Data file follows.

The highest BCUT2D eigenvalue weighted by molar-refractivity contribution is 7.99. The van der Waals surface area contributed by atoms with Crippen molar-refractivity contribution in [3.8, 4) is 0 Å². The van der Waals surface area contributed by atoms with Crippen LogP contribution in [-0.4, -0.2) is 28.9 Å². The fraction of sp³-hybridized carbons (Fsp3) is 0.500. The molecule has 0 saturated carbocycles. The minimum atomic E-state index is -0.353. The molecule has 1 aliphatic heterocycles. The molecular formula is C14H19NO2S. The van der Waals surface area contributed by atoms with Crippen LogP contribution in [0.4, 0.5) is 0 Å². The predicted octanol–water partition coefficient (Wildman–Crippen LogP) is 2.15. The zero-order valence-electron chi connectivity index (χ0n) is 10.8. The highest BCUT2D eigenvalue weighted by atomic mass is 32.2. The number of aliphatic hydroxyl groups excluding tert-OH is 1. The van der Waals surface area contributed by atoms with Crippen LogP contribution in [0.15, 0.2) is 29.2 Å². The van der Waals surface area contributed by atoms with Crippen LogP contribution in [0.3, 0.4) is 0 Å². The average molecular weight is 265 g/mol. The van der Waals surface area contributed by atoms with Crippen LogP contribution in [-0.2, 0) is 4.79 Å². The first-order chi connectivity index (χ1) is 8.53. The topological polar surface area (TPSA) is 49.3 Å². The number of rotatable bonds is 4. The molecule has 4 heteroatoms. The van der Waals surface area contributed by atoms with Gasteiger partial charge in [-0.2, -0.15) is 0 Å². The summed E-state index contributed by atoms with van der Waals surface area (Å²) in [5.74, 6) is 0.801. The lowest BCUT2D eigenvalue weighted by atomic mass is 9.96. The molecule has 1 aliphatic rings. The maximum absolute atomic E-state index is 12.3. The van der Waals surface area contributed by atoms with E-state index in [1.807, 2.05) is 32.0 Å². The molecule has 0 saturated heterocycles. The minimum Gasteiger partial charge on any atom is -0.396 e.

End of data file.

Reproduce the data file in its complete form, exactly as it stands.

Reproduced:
The highest BCUT2D eigenvalue weighted by molar-refractivity contribution is 7.99. The van der Waals surface area contributed by atoms with Crippen molar-refractivity contribution in [3.8, 4) is 0 Å². The van der Waals surface area contributed by atoms with Crippen LogP contribution in [-0.4, -0.2) is 28.9 Å². The fraction of sp³-hybridized carbons (Fsp3) is 0.500. The molecule has 0 saturated carbocycles. The minimum atomic E-state index is -0.353. The molecule has 1 aliphatic heterocycles. The molecular formula is C14H19NO2S. The van der Waals surface area contributed by atoms with Crippen LogP contribution in [0.4, 0.5) is 0 Å². The predicted octanol–water partition coefficient (Wildman–Crippen LogP) is 2.15. The zero-order valence-electron chi connectivity index (χ0n) is 10.8. The highest BCUT2D eigenvalue weighted by atomic mass is 32.2. The number of aliphatic hydroxyl groups excluding tert-OH is 1. The van der Waals surface area contributed by atoms with Crippen LogP contribution in [0.15, 0.2) is 29.2 Å². The van der Waals surface area contributed by atoms with Crippen LogP contribution in [0.3, 0.4) is 0 Å². The average molecular weight is 265 g/mol. The van der Waals surface area contributed by atoms with Crippen LogP contribution in [-0.2, 0) is 4.79 Å². The first-order chi connectivity index (χ1) is 8.53. The topological polar surface area (TPSA) is 49.3 Å². The number of rotatable bonds is 4. The molecule has 4 heteroatoms. The van der Waals surface area contributed by atoms with Gasteiger partial charge in [-0.2, -0.15) is 0 Å². The summed E-state index contributed by atoms with van der Waals surface area (Å²) in [5.74, 6) is 0.801. The lowest BCUT2D eigenvalue weighted by atomic mass is 9.96. The molecule has 1 aliphatic rings. The maximum absolute atomic E-state index is 12.3. The van der Waals surface area contributed by atoms with E-state index in [1.807, 2.05) is 32.0 Å². The molecule has 0 saturated heterocycles. The minimum Gasteiger partial charge on any atom is -0.396 e.